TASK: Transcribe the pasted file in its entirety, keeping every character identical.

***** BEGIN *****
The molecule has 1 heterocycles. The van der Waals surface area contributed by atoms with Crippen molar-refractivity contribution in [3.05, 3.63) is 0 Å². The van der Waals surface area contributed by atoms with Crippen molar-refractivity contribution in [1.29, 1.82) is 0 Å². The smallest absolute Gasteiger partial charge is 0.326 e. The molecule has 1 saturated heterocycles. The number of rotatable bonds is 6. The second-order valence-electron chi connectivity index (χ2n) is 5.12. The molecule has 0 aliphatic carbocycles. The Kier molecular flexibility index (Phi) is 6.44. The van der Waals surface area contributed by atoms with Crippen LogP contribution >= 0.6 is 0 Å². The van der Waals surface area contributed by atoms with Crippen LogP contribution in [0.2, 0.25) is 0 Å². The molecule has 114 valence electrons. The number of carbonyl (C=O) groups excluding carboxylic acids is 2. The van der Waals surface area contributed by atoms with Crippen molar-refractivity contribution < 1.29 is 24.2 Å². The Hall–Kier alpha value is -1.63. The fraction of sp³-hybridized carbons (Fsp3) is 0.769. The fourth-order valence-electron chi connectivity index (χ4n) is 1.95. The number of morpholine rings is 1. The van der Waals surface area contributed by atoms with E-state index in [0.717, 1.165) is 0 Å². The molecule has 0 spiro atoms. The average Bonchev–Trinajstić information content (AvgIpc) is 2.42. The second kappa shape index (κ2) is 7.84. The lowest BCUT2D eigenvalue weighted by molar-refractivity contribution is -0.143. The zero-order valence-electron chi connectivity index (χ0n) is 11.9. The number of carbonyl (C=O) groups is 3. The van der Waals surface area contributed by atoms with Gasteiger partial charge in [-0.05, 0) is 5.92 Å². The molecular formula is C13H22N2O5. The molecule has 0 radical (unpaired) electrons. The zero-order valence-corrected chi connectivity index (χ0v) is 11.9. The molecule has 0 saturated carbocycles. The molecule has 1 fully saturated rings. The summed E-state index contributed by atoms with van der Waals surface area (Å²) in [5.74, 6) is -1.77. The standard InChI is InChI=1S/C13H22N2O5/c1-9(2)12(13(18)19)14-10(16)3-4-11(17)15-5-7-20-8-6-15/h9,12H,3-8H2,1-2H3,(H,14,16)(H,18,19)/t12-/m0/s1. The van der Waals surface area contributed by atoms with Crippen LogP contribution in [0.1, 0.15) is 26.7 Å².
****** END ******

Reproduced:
The molecule has 1 heterocycles. The van der Waals surface area contributed by atoms with Crippen molar-refractivity contribution in [3.05, 3.63) is 0 Å². The van der Waals surface area contributed by atoms with Crippen molar-refractivity contribution in [1.29, 1.82) is 0 Å². The smallest absolute Gasteiger partial charge is 0.326 e. The molecule has 1 saturated heterocycles. The number of rotatable bonds is 6. The second-order valence-electron chi connectivity index (χ2n) is 5.12. The molecule has 0 aliphatic carbocycles. The Kier molecular flexibility index (Phi) is 6.44. The van der Waals surface area contributed by atoms with Crippen LogP contribution >= 0.6 is 0 Å². The van der Waals surface area contributed by atoms with Crippen LogP contribution in [0.2, 0.25) is 0 Å². The molecule has 114 valence electrons. The number of carbonyl (C=O) groups excluding carboxylic acids is 2. The van der Waals surface area contributed by atoms with Crippen molar-refractivity contribution < 1.29 is 24.2 Å². The Hall–Kier alpha value is -1.63. The fraction of sp³-hybridized carbons (Fsp3) is 0.769. The fourth-order valence-electron chi connectivity index (χ4n) is 1.95. The number of morpholine rings is 1. The van der Waals surface area contributed by atoms with E-state index in [0.717, 1.165) is 0 Å². The molecule has 0 spiro atoms. The average Bonchev–Trinajstić information content (AvgIpc) is 2.42. The second kappa shape index (κ2) is 7.84. The lowest BCUT2D eigenvalue weighted by molar-refractivity contribution is -0.143. The zero-order valence-electron chi connectivity index (χ0n) is 11.9. The number of carbonyl (C=O) groups is 3. The van der Waals surface area contributed by atoms with Gasteiger partial charge in [-0.05, 0) is 5.92 Å². The molecular formula is C13H22N2O5. The molecule has 0 radical (unpaired) electrons. The zero-order valence-corrected chi connectivity index (χ0v) is 11.9. The molecule has 0 saturated carbocycles. The molecule has 1 fully saturated rings. The summed E-state index contributed by atoms with van der Waals surface area (Å²) in [5.74, 6) is -1.77. The standard InChI is InChI=1S/C13H22N2O5/c1-9(2)12(13(18)19)14-10(16)3-4-11(17)15-5-7-20-8-6-15/h9,12H,3-8H2,1-2H3,(H,14,16)(H,18,19)/t12-/m0/s1. The van der Waals surface area contributed by atoms with Crippen LogP contribution in [0.1, 0.15) is 26.7 Å².